Another new book, The Faith Instinct, by my Times colleague Nicholas Wade, suggests a reason for the durability of faith: humans may be programmed for religious belief, because faith conferred evolutionary advantages in primitive times. That doesn’t go to the question of whether God exists, but it suggests that religion in some form may be with us for eons to come.

I’m hoping that the latest crop of books marks an armistice in the religious wars, a move away from both religious intolerance and irreligious intolerance. That would be a sign that perhaps we, along with God, are evolving toward a higher moral order.

(Nicholas D. Kristof invites you to comment his article on his blog, On the Ground. Thank you)

(Church in America)


Britney Spears parodied by VenetianPrincess (Jody-Amy is her real name): just enjoy!


Bucurestii Adolescentei Mele

Maria Tanase in 1939

Am primit azi dela un bun prieten o poveste superba, despre Bucurestii anilor '50 si '60. O redau aici integral.

Pana pe la inceputul anilor '70, pe locul actualului hotel Dorobanti au existat doua localuri: Mon Jardin si Poarta Alba. Primul era un restaurant interbelic, cu loji de plus si ring de dans, iar vara cu o gradina faimoasa.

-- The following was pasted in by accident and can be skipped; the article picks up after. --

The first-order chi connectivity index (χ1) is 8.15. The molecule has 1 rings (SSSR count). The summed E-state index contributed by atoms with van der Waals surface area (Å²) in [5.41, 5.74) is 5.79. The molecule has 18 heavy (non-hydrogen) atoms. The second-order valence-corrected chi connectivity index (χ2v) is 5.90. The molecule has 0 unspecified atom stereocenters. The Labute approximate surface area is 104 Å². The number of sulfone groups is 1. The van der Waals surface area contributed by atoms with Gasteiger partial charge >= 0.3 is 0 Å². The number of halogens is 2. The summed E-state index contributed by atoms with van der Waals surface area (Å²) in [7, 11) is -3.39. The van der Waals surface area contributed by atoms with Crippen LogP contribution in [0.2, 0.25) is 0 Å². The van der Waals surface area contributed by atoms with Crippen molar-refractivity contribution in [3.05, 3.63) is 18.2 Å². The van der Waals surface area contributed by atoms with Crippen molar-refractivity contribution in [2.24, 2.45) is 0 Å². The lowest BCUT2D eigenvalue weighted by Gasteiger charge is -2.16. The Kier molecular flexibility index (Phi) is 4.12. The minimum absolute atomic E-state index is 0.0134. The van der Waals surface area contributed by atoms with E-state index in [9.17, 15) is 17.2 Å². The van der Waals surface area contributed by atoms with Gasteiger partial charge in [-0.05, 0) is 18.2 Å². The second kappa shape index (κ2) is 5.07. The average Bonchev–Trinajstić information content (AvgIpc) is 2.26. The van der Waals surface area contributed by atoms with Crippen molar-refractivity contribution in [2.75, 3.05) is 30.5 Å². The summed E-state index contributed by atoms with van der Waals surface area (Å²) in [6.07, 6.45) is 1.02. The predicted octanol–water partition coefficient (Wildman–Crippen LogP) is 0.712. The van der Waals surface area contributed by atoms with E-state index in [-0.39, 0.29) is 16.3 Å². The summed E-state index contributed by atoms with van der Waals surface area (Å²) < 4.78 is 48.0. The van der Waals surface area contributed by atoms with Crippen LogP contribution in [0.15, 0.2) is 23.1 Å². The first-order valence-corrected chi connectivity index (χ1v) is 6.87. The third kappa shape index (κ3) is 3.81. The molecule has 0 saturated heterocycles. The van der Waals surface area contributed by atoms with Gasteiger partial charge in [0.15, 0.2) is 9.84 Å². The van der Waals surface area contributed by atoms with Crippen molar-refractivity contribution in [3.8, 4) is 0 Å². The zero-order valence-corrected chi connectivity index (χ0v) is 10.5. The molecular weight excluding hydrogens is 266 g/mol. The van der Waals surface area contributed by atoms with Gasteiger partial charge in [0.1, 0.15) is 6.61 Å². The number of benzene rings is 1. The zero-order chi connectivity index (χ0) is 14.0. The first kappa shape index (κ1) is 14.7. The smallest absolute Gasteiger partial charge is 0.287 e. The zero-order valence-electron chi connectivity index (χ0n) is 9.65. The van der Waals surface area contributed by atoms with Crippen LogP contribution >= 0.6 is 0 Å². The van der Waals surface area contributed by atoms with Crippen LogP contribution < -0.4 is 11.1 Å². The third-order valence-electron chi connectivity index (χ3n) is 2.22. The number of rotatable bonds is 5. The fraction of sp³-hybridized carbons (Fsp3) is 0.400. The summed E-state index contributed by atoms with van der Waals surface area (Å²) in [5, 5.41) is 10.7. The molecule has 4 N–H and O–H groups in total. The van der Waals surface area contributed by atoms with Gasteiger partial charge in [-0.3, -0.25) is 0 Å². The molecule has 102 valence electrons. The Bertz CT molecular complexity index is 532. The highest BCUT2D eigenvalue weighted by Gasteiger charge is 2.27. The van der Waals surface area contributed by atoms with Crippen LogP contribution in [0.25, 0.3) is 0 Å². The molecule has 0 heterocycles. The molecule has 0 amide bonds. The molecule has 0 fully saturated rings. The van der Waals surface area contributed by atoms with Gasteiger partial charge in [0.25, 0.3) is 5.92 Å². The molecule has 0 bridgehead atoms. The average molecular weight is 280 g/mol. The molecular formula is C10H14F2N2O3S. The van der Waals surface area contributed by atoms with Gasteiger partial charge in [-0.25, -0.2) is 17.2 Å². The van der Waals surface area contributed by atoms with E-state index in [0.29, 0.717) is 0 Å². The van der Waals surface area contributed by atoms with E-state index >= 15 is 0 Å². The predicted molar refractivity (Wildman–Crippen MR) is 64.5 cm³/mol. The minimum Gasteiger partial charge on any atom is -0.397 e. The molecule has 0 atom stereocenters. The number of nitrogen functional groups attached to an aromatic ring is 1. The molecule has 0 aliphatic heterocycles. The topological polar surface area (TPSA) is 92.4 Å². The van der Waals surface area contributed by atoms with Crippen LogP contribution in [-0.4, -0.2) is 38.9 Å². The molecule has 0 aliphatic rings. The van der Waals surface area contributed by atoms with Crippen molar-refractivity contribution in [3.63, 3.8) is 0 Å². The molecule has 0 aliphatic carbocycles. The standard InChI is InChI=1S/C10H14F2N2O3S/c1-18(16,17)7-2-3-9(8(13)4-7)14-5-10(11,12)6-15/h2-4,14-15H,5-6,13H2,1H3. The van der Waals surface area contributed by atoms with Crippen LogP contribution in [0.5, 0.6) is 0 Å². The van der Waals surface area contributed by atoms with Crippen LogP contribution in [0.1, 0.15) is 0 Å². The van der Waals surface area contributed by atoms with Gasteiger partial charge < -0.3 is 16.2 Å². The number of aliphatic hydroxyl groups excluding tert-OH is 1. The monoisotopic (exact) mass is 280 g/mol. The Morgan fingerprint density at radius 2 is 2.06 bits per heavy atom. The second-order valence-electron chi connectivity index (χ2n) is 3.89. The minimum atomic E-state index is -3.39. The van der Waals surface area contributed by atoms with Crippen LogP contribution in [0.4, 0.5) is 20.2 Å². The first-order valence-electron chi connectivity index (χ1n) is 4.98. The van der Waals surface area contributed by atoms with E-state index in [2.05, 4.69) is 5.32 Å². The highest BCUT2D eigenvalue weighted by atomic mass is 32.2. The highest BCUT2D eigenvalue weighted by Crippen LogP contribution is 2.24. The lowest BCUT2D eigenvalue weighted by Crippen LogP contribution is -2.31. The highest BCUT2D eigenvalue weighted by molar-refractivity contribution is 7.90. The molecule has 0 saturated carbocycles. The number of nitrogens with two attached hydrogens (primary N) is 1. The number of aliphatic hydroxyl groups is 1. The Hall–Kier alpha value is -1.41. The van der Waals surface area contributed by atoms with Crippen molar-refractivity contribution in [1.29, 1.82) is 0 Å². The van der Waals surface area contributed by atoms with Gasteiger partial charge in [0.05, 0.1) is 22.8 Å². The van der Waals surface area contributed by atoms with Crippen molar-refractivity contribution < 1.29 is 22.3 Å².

La Mon Jardin s-a cantat jazz chiar si in anii '50, cand acesta era considerat muzica decadenta. Din formatia de la Mon Jardin au facut pe atunci parte Sergiu Malagamba, Iancsi Korosi si Johnny Raducanu. A cantat in particular cu aceasta formatie Yves Montand, care in 1956 a intreprins un turneu la Bucuresti; unul rasunator, intrucat de aproape un deceniu nu mai venisera in Romania interpreti din Occident. Yves Montand a sustinut cateva concerte, iar dupa unul dintre acestea a fost dus la Mon Jardin, unde a ramas incantat de jazz-ul interpretat acolo si a cantat impreuna cu formatia. Frecventau in anii '50 Mon Jardin-ul criticii de arta Petru Comarnescu si Eugen Schileru, calamburgiul Oscar Lemnaru si multi alti intelectuali.

Poarta Alba
era o carciuma cu ciorba de burta si gratar unde se consumau bere si alcooluri distilate, inclusiv secarica, populara bautura dinanii '50. Intr-o seara a nimerit acolo si Maria Tanase. Era iarna si un taran din apropiere de Bucuresti isi priponise calutul cu care aducea marfa la piata la intrarea in local. Maria Tanase a intervenit pentru ca animalul sa fie ingaduit inauntru, la caldura. Acesta, ascultator, s-a lasat dus intr-un colt al carciumii si-a adormit cu capul sub masa stapanului.